It’s time to retire the “War for Talent.” This tired idiom has been a fundamental tenant of recruiting for years. Google the term. It’s everywhere. It was born in the hallowed jargon halls of management consultants in the 1990s, and it has been click bait ever since.
If you buy into this belief, you likely believe in walling off your recruiting practices as
“tradecraft” and “competitive advantage”. You balk at the notion of sharing any of your secrets, and giving up the hard fought arsenal you’ve developed to win this war. This post is not for you.
Putting The “War For Talent” to Bed
The field of recruiting has advanced significantly over the past several years. We’ve gotten smarter. We’ve expanded our marketing skills and competencies to help our organizations tell stories and build our employer brand. We’ve seen an influx of new technology that impacts almost all stages of the recruiting lifecycle. There’s never been more choices — and those advancements have created a widening gap between leaders and laggards.
We’re all at different stages of the adoption curve in recruiting, whether we’re talking practices, approaches, or technology. What if those on the leading edge opened up their playbook? What if they shared some of the resources and practices that make them great? What kind of impact would that have on our field?
Open Source Comes to Recruiting
When open source came to software engineering it profoundly impacted innovation and the advancement of the field, leading to the development of software that’s now the backbone of the modern web, including Linux, Firefox, WordPress, Apache. Leading tech companies like Google, Square, LinkedIn, Facebook, and Twitter are leading the way in their contributions to the open-source community. Could that work in recruiting?
Companies like Hootsuite (which I’m currently working with to support this initiative) are experimenting with open-source recruiting.
Check the #HootHROS hashtag for some examples. Its HR team has embraced social HR, and will be sharing case studies on some of its initiatives covering how it came up with, pitched, executed, and measured campaigns — even what it got wrong.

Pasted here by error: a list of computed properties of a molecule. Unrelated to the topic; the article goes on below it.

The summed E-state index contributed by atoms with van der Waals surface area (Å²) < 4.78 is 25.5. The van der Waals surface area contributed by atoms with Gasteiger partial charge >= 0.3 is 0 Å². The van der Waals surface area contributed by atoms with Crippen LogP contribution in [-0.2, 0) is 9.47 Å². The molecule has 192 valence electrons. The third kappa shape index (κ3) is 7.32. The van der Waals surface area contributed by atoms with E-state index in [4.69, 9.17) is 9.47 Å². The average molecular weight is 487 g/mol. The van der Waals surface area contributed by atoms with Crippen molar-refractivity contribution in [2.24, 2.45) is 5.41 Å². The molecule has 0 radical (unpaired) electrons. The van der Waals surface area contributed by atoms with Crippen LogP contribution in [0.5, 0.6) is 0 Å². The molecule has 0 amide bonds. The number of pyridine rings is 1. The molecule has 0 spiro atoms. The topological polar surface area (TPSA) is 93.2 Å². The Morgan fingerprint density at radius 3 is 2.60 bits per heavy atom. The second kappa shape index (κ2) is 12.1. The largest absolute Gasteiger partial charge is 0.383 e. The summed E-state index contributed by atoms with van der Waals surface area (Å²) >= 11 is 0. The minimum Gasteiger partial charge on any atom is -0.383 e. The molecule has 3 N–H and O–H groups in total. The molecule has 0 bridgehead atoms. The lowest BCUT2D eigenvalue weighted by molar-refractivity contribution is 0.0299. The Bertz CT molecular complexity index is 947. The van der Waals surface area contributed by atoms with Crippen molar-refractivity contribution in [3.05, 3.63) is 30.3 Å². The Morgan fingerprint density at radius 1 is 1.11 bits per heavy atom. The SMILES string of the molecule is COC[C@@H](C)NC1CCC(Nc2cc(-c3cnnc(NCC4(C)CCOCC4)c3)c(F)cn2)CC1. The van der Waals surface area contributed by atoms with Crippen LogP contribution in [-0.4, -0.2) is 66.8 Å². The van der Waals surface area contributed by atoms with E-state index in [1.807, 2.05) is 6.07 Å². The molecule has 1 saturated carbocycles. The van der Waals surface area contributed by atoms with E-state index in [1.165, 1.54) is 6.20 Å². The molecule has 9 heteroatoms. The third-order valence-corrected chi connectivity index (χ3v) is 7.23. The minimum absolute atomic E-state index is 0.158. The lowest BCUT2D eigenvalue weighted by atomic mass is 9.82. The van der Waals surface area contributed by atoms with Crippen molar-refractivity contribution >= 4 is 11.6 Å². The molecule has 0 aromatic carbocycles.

What if more recruiting teams embraced open source? Sharing their technology stack, dashboards, KPI’s, campaigns, etc. Could we realize some of the benefits of the engineering community? Could we move our field forward faster and raise our collective game in important areas like candidate experience, analytics, and employer brand? I don’t have that answer, but I’d love to find out.
Wait, You Want Me to Help My Competitors?
I’m not naive (idealistic perhaps). I’ve been a recruiter through two tech bubbles and know how competitive the hiring climate it for key talent. It’s not realistic to expect recruiting teams to share all their secrets, but I imagine most teams have some approaches/tactics/etc. they can share and contribute to open-source recruiting.
Article Continues Below
Competing for top talent and sharing best practices are not mutually exclusive. We can make a difference to our field if we make it easier for our peers to find resources, practices, case studies, and concrete examples they can take to their own organizations.
Could this work? Could you see your recruiting team adopting open-source approaches and sharing some of your work? Leave a comment below and share your thoughts.